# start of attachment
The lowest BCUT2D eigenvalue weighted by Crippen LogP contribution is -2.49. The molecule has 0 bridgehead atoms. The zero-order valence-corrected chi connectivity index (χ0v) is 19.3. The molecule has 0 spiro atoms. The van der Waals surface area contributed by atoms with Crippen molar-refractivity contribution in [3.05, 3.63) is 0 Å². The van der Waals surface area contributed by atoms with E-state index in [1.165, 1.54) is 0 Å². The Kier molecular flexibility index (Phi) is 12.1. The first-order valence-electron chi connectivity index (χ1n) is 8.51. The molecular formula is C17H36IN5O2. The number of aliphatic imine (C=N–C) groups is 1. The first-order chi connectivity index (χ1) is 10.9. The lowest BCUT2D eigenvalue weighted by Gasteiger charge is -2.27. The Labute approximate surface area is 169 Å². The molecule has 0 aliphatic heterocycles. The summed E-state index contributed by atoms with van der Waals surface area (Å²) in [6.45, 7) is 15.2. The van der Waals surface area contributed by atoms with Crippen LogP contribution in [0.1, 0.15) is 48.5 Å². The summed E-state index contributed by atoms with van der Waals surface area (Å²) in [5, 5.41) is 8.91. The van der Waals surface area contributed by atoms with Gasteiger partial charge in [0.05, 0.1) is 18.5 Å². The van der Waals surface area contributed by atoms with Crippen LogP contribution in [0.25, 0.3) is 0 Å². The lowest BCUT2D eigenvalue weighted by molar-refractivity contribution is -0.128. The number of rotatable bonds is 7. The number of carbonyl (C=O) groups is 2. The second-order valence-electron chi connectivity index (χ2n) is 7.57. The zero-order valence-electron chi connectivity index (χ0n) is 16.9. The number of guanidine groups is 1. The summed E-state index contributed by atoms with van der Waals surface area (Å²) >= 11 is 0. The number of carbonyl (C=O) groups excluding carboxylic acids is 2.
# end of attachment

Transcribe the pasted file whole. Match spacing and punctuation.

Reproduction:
The lowest BCUT2D eigenvalue weighted by Crippen LogP contribution is -2.49. The molecule has 0 bridgehead atoms. The zero-order valence-corrected chi connectivity index (χ0v) is 19.3. The molecule has 0 spiro atoms. The van der Waals surface area contributed by atoms with Crippen molar-refractivity contribution in [3.05, 3.63) is 0 Å². The van der Waals surface area contributed by atoms with E-state index in [1.165, 1.54) is 0 Å². The Kier molecular flexibility index (Phi) is 12.1. The first-order valence-electron chi connectivity index (χ1n) is 8.51. The molecular formula is C17H36IN5O2. The number of aliphatic imine (C=N–C) groups is 1. The first-order chi connectivity index (χ1) is 10.9. The lowest BCUT2D eigenvalue weighted by Gasteiger charge is -2.27. The Labute approximate surface area is 169 Å². The molecule has 0 aliphatic heterocycles. The summed E-state index contributed by atoms with van der Waals surface area (Å²) in [6.45, 7) is 15.2. The van der Waals surface area contributed by atoms with Crippen LogP contribution in [0.1, 0.15) is 48.5 Å². The summed E-state index contributed by atoms with van der Waals surface area (Å²) in [5, 5.41) is 8.91. The van der Waals surface area contributed by atoms with Gasteiger partial charge in [0.05, 0.1) is 18.5 Å². The van der Waals surface area contributed by atoms with Crippen LogP contribution in [0.25, 0.3) is 0 Å². The lowest BCUT2D eigenvalue weighted by molar-refractivity contribution is -0.128. The number of rotatable bonds is 7. The number of carbonyl (C=O) groups is 2. The second-order valence-electron chi connectivity index (χ2n) is 7.57. The zero-order valence-electron chi connectivity index (χ0n) is 16.9. The number of guanidine groups is 1. The summed E-state index contributed by atoms with van der Waals surface area (Å²) >= 11 is 0. The number of carbonyl (C=O) groups excluding carboxylic acids is 2.